He was followed by Dr. Keith Jefferies (Econsult Botswana) who presented Lessons from Botswana’s Experience in Transforming Resource Wealth into Sustainable Development. Dr. Jeffris’ presentation described Botswana’s policy approaches to avoid hurdles such as Dutch disease, excessive public spending, and suboptimal negotiation outcomes over the country’s forty year experience in managing mineral rents.

Finally Dr. Marcelo Giugale (World Bank) discussed the role of involving citizens in decision-making in mineral rents and public financial management in his presentation, Linking People to their Natural Resources. His presentation highlighted the potential for Direct Dividend Transfers to eliminate/alleviate poverty in Africa.

The session also included brief presentations by the Honourable Elizabeth James Bol, Deputy Minister of Petroleum, Mining, Industry and Environment of South Sudan and Dr. Joseph Asenso, Team Leader for the Ghanaian Ministry of Finance’s Energy, Oil and Gas Unit, who each gave presentations on challenges and opportunities in the South Sudanese and Ghanaian resource sectors, respectively. The discussions focused on optimal fiscal regimes, environmental protection measures, and threats of potential Dutch disease and sector bubbles.

Session 3: State Capabilities & Public Investment

This presentation addresses the macroeconomic challenges faced by many African States to improve public investment decisions and realize its full economic return on these investments. To understand the challenges that underpin public investment, Prof. Adam and Bevan discussed the International Monetary Fund (IMF) approach to improve public investment decisions through the Debt Sustainability Analysis (DSA).

The DSA model has two standard areas of focus which include: traded and non-traded goods and optimizing (saving) household and rational household. This model does not take into account monetary component as well as econometric context (it is not a forecasting model). But, this model examines the movement in the exchange rate and crowding out of private capital by public investment. The limitation of this model is that it assumes that taxation instrument is a uniform consumption tax; thus there is no margin choice that is affected by consumption tax. It operates as a lump-sum tax and pays little attention to the recurrent cost implications of public investment.

Prof. Adam and Bevan current paper extends the difficulty of managing high recurrent cost when distortionary tax and return to public investment may not be fully appropriable. Also, the government may not optimize public investment due to poor project choice, corruption, and other implementation constraints (e.g. lack of human capacity). The key question is: how recurrent cost can be managed if there is a distortionary tax? The answer to this question will help the government to manage and implement sound public investments that has short and long term inclusive and pro poor growth.

Session 6: Firm Capabilities in Industry & Trade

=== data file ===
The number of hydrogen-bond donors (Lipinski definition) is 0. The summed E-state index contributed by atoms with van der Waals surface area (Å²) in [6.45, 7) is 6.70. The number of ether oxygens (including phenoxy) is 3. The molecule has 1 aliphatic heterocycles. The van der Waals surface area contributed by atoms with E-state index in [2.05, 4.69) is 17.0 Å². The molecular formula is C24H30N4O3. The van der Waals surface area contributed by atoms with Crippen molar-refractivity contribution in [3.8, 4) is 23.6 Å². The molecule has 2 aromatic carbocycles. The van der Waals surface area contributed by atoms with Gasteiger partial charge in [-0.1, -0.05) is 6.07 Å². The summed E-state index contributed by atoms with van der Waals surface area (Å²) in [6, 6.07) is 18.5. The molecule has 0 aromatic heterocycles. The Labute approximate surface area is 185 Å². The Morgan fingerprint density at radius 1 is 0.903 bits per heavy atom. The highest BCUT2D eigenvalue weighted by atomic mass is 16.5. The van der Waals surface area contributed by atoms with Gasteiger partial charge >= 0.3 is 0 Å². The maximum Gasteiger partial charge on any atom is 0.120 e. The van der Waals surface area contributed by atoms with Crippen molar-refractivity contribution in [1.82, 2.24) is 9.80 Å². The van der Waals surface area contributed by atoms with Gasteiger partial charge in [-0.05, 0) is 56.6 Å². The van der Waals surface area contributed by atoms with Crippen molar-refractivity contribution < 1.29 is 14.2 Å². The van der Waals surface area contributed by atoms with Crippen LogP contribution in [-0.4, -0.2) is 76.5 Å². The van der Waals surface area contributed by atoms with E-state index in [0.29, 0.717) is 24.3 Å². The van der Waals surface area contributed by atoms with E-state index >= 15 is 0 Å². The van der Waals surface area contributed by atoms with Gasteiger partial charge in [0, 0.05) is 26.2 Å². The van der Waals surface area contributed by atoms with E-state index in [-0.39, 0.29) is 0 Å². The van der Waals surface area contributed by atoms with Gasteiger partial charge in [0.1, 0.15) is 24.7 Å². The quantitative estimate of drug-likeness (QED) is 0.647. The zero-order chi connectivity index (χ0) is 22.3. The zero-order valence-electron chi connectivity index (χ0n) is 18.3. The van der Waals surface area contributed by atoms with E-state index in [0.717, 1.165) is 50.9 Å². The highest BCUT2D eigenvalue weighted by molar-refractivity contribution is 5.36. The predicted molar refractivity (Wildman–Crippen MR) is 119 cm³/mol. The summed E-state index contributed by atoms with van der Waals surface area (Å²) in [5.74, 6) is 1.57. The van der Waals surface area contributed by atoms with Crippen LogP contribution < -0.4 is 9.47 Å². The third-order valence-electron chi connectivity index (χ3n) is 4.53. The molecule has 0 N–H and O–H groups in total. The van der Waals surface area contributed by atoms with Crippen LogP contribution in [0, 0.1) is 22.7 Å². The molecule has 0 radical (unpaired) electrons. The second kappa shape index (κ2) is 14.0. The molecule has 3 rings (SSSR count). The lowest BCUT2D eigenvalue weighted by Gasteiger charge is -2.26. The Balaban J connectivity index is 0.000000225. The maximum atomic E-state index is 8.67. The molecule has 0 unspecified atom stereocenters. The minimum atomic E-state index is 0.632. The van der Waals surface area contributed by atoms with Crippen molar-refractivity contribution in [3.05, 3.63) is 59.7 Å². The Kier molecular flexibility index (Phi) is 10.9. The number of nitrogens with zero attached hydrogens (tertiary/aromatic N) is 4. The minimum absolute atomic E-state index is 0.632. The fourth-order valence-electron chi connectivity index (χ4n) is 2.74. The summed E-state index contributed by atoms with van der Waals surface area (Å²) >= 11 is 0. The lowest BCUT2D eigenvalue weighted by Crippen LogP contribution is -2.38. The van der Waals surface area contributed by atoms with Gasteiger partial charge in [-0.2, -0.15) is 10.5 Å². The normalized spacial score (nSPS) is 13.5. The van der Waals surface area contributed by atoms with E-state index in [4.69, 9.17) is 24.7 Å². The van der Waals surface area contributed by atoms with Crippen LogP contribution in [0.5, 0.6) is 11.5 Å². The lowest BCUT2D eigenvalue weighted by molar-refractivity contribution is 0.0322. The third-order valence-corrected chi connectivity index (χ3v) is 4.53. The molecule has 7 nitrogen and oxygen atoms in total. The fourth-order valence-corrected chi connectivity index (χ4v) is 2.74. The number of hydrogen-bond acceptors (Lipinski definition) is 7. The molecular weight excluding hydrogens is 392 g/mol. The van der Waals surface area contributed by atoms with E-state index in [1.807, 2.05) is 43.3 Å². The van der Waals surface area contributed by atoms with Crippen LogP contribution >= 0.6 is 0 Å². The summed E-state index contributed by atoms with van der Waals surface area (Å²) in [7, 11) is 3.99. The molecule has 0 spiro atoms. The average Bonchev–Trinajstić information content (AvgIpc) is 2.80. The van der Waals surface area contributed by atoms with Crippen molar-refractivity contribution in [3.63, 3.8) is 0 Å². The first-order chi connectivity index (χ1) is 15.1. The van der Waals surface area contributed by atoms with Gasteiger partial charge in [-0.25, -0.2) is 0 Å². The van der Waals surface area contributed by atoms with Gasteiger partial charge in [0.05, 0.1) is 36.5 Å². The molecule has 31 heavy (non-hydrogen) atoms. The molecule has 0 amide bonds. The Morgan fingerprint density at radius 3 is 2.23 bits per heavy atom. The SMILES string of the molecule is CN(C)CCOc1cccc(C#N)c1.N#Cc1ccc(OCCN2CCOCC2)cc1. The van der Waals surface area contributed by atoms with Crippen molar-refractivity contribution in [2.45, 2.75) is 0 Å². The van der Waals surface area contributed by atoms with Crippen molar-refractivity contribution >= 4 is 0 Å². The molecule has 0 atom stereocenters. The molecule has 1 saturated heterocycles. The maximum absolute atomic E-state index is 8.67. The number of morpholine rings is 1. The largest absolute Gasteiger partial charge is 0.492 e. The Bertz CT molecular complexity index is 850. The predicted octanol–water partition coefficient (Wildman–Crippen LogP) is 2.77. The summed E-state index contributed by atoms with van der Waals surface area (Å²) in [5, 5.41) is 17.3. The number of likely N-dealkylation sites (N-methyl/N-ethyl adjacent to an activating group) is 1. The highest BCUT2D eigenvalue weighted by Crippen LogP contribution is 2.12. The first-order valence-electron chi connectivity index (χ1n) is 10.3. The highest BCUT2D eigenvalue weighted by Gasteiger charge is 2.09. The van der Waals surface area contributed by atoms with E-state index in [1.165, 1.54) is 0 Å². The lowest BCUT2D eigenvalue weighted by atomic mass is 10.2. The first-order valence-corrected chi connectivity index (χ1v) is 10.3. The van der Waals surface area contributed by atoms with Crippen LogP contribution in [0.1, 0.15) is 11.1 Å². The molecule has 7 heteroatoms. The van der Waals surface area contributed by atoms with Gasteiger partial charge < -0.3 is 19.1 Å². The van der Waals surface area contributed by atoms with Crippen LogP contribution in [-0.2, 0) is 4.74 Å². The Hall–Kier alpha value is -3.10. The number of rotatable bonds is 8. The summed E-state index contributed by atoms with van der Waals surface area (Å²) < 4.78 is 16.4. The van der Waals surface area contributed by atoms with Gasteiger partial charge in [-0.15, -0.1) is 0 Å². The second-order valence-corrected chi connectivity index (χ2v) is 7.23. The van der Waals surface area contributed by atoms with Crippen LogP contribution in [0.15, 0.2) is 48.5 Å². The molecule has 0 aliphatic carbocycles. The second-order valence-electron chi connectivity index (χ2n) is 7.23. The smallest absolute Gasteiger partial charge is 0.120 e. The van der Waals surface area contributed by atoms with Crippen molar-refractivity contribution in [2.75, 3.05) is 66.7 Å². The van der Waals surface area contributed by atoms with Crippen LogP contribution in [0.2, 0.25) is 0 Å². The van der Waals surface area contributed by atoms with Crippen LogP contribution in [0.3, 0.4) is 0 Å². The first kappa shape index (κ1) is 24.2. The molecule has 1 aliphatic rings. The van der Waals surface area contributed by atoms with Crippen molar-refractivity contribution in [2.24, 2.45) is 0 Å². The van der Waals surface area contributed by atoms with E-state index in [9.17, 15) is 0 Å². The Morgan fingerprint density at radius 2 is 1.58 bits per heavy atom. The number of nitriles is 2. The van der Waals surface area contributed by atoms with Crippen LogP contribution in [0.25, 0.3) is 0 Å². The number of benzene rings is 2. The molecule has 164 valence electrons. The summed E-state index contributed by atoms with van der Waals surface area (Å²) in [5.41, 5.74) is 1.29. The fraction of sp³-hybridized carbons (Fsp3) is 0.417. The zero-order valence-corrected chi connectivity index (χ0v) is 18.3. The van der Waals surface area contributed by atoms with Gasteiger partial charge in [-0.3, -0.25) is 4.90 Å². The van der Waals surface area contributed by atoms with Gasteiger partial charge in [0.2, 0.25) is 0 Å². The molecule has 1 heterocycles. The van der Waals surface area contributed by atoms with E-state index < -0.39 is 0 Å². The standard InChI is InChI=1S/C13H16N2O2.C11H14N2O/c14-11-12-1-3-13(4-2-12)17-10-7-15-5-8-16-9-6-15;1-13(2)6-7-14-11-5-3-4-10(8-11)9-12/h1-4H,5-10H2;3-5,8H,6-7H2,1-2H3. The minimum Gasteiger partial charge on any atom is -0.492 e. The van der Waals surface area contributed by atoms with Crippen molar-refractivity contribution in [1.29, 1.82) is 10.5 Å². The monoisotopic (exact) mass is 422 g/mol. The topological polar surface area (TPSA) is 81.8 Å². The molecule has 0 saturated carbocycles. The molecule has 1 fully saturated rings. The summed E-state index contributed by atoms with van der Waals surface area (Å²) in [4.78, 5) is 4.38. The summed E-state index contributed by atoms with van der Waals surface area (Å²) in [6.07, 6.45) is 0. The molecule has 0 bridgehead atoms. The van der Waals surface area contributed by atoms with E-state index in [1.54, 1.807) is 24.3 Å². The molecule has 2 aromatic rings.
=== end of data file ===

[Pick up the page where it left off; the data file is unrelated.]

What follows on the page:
The session was chaired by Mr Keith Muhakanizi, Permanent Secretary of the Ministry of Finance, Planning and Economic Development.

Prof. John Sutton (LSE/IGC) gave a presentation about “Industrial Development in Sub-Saharan Africa: Challenges and Prospects” based on the findings of the Enterprise Map Project. Prof. Sutton noted that one of the possible development paths for countries which have a basic industrial sector is to move into middle-level manufacturing. These countries need to broaden their industrial base by improving their working practices in the mid-term horizon. The experience of many countries such as China and India shows that one way to move into mid-level manufacturing is to finance investments through FDIs, which bring in international experience and expertise. Manufacturing FDIs have been scarce in Africa in the past years.

One very effective way of channeling FDIs and investment in general is through the establishment of effective investment promotion agencies. Ethiopia has successfully developed a pro-active investment promotion agency that works with high-potential firms to ensure they are assisted at each stage, especially during their crucial first years. These agencies should target mid-size firms with high potential for job creation, and worked together with them to understand sector-specific challenges and to anticipate their problems.

Countries with natural resources have an advantage of easily attracting investments. These countries can develop their industrial base by integrating small and medium firms in the natural resource value chain at different stages. Regulations to ensure local content in the production process need to be put in place by strategically choosing the products that can be sourced locally. The fast-growing services sector can also play an important role in this process – for example, in the construction sector.

Ms. Elli Pallangyo (Assistant Director, Ministry of trade and Industry, Tanzania) and Ms. Diana Afriye Addo (Deputy Chief, Industrial Promotion Office, Ministry of Trade and Industry, Ghana) placed prof. Sutton’s work in the context of their own policy experience. They emphasised the need to focus on inputs as an important part of the production process. Ms. Afriye Addo noted that SMEs are a large source of employment in Ghana and should therefore be the main target of industrial promotion policies. She also noted that the development of manufacturing has also been very important for Ghana in the context of trade agreements, in order to ensure a good level of exports.

Session 8: State Capabilities & the Public Sector

This session was chaired by Ibrahim Stevens (IGC). As the first speaker, Oriana Bandiera (London School of Economics) made a presentation on ‘Breaking Down Public Sector Motivation: An Overview’. She emphasized that research on the public sector should look at how to improve the public organisations; and highlighted that the recruitment process is depends on the financial benefits, career prospects, status and social impact the employee is expected to receive. She stated that research should also look at how to improve tax compliance and, as such, it is important to understand what the motivation to pay tax is. Furthermore, research questions should be of interest to both researchers and policy makers. However concerning, she pointed out that tax structures and rates are very similar across high and low-income countries yet the Revenue/GDP ratio is much lower in the latter.